What is the Best Oil for Quenching Knife Steel?
If you ever get into making your own knives or tools, at some point you will need to quench a knife. Most commonly this is done with various types of oils. But what is the best oil for quenching steel?
First, we need to understand what is the purpose of quenching and what it does to steel. Quenching is our case is when we heat a high carbon knife blade to a high temperature and quickly cool it. This quick cooling process hardens the steel. If we didn’t do this the steel would be too soft to make a good knife. Hardening allows for better wear and edge retention.
Here are some common oils used as a steel quenchant:
Food Grade Quenching Oils
Food grade oils are commonly used as a quenching oil for a few reasons. First, they are much cheaper than commercial quenching oils. Second, they are readily available. You can go to your local Walmart and purchase these oils for $30 - $40 for our purposes.
These food grade oils also tend to smell better when quenching and tempering. This can be important when doing either of these processes in an enclosed area or in your house.
The two most common food grade oils used in this process are peanut and canola oil. Both of these oils have high flash points which is good for the quenching process. You will need to preheat these oils to slightly higher temperatures when compared to commercial quenching oils (120 - 130 degrees Fahrenheit).
Motor oil is a common oil used in the hobby knife making industry. Both used and new motor oil is used in this process. It has some advantages and disadvantages.
One advantage is new motor oil is cheaper than commercial quenchants. Used oil is obviously free. Also new and used motor oils are available everywhere. Chances are you have some in your shop or garage right now.
Disadvantages include motor oils contain additives and potential toxins. Another disadvantage to motor oil is that it stinks during the quenching process. This can be a problem if you are doing this in an enclosed area or in your basement. I suggest not inhaling this either.
These smells can also persist during the tempering process. That’s not a good thing if you are using your wife’s oven for this!
Used motor oil can also leave a black film on your project that is very hard. It can be a pain to remove this later.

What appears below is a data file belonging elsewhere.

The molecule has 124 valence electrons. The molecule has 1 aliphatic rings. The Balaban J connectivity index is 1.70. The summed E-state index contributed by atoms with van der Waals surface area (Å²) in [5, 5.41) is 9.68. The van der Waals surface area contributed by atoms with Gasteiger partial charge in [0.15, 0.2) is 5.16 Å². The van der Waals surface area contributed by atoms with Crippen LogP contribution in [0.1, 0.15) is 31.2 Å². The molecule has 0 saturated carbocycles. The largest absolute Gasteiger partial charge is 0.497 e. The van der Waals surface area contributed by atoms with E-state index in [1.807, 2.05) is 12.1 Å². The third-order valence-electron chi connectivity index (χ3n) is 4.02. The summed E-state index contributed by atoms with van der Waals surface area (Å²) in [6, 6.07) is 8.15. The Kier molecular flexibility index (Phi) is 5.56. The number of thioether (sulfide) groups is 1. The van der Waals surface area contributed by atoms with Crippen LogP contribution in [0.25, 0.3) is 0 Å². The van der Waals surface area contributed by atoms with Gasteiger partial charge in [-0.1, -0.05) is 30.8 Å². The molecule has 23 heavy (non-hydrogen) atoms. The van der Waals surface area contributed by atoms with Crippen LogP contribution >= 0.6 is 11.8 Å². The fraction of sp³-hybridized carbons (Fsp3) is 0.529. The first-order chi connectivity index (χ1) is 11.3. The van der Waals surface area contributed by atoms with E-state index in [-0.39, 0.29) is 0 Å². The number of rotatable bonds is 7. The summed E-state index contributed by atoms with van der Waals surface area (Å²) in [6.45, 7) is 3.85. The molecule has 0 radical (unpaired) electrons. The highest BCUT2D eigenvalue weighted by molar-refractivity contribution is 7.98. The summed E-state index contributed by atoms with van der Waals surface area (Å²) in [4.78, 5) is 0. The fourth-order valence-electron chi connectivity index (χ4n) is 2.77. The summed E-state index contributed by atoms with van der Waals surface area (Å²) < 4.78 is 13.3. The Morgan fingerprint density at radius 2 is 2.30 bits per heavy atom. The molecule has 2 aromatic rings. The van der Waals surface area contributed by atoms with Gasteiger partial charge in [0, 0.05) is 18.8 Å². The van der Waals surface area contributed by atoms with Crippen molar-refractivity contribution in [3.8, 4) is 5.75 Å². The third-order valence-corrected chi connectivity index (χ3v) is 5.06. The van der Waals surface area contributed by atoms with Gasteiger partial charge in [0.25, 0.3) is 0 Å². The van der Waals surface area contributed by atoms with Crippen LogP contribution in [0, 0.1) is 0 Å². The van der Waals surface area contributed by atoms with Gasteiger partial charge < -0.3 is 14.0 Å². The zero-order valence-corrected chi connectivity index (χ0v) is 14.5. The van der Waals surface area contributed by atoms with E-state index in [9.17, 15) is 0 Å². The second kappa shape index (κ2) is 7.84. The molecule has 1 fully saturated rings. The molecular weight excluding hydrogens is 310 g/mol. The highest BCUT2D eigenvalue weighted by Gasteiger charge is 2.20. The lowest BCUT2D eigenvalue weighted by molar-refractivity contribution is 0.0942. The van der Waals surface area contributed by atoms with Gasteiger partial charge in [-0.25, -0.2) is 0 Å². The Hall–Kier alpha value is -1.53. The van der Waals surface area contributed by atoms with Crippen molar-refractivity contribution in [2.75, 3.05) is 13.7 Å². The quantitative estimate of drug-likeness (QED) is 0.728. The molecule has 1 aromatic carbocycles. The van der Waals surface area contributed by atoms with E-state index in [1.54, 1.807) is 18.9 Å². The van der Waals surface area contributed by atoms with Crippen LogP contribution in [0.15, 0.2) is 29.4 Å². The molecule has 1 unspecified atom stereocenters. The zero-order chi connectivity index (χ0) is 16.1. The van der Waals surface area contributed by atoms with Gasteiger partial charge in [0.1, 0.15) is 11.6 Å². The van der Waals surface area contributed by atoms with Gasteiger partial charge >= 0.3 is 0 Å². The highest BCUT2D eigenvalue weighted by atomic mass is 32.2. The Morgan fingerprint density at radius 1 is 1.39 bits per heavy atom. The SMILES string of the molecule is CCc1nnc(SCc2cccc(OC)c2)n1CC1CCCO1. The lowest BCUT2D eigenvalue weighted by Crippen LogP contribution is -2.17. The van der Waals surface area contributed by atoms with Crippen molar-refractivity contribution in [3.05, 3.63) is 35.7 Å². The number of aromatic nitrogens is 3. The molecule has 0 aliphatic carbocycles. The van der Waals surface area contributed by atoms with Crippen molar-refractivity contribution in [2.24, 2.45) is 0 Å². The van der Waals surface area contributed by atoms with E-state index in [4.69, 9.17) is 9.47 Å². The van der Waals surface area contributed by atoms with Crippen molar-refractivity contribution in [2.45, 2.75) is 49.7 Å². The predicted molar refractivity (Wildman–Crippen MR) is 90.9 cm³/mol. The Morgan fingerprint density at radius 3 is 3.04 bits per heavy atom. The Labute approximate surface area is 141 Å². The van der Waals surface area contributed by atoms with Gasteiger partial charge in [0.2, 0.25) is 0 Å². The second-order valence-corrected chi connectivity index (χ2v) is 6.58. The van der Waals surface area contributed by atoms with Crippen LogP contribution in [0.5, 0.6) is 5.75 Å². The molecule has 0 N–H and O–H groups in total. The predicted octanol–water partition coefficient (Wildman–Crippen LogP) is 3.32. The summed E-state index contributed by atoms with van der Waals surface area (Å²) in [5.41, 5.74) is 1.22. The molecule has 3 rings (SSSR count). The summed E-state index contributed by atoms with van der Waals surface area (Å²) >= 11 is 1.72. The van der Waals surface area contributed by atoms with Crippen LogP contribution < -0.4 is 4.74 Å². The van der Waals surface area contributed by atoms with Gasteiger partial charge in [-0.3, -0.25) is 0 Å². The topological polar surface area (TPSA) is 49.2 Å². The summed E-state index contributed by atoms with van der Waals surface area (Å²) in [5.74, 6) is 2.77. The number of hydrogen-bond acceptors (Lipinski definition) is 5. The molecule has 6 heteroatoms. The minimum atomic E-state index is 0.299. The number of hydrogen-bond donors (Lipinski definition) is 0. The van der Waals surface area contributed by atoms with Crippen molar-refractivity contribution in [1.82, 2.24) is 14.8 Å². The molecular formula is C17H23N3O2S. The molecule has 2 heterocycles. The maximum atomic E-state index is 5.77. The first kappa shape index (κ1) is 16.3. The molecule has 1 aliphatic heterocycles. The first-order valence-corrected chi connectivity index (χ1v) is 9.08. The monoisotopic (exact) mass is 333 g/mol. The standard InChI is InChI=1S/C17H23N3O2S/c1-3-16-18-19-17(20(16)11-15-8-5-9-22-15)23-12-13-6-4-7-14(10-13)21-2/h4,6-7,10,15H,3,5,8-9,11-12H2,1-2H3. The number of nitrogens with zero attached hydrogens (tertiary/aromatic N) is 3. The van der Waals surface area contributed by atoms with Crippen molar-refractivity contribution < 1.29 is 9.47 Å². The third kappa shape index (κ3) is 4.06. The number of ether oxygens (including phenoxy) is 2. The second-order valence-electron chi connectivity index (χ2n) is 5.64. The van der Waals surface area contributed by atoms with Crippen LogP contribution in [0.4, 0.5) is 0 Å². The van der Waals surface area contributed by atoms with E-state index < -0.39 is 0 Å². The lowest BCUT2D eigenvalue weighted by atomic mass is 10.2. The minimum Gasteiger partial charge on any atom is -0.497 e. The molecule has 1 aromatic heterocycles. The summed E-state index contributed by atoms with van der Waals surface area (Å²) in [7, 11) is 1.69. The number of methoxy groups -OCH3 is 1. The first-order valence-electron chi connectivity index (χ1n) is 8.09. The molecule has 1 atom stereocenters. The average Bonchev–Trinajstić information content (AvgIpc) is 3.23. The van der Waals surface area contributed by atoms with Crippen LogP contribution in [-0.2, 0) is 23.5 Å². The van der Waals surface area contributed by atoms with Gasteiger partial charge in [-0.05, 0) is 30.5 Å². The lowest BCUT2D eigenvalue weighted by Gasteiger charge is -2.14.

Mineral Oil & ATF
Some other common oils include mineral oil and automatic transmission fluid (ATF). These can be alternatives to using motor oil. In the case of mineral oil, it doesn’t have the additives that can be found in motor oil.
Both can be found fairly easily but if you can’t find mineral oil, baby oil will work. It’s basically the same thing but with a tiny bit of perfume added. It will work fine.
Commercial Quenching Oils
There are several commercially available quenching oils on the market. These oils are specifically design for this and have special properties that make them faster or slower quenchants.
Ideally this is what you want to use. However, they can be hard to find and aren’t available at your local Walmart. Also they can be very expensive especially if you have to ship them. They can run around $150 for 5 gallons of oil.
Parks is a common brand that is used as a commercial quench oil. The chart below shows two of their more common oils.
Park Brand Quenching Oils
#50 quenching oil comes close to matching the quench speed of water. However, #50 will give you a less severe and a much more uniform quench that water will.
This is a good quenchant to use with 1095 high carbon steel.
AAA quenching oil is the most popular and widely used quenchant offered by Park. This oil provides a uniform cooling rate and a cleanable surface if maintained.
This is a good quenchant with something like a 1084 carbon steel.
Additional Things to Consider when Quenching with Oil
- Always have on the proper safety equipment. Safety glasses, gloves, leathers, etc.
- Always have a fire extinguisher and a bucket of sand on hand for emergency fires.
- Make sure oil is in a metal container. Plastic can melt and cause an accident. Use a turkey fryer for larger projects. A metal container that will hold around 2 gallons is ideal for smaller projects.
- Oil can flash fire when you first place the blade in it. Long pliers or blacksmith tongs work good to get your hands out of the way. Never have your face directly over the oil quenchant container.
- Always heat the oil up prior to quenching your project. Quenchants should be at room temperature or slightly above. Never quench in cold oil. Heat an old bolt or scrap steel and use it to bring the solution up to temp.
As you can see there is lots of different oils that you can use. The best oil for quenching knife steel might just come down to your situation. Availability, price, and personal preference can all come into play here. Personally I use both Park's #50 & Canola Oil.
Also certain carbon steels quench better in certain oils than others. For example a higher carbon steel like 1095 found in my bushcraft knife does better in something like Park #50 oil. This is because it a faster quenching oil. Where something like 1080 carbon steel would be fine in canola oil or Part's AAA.
I may write an article later explaining this in more detail. What is your favorite oil to quench your project knives in?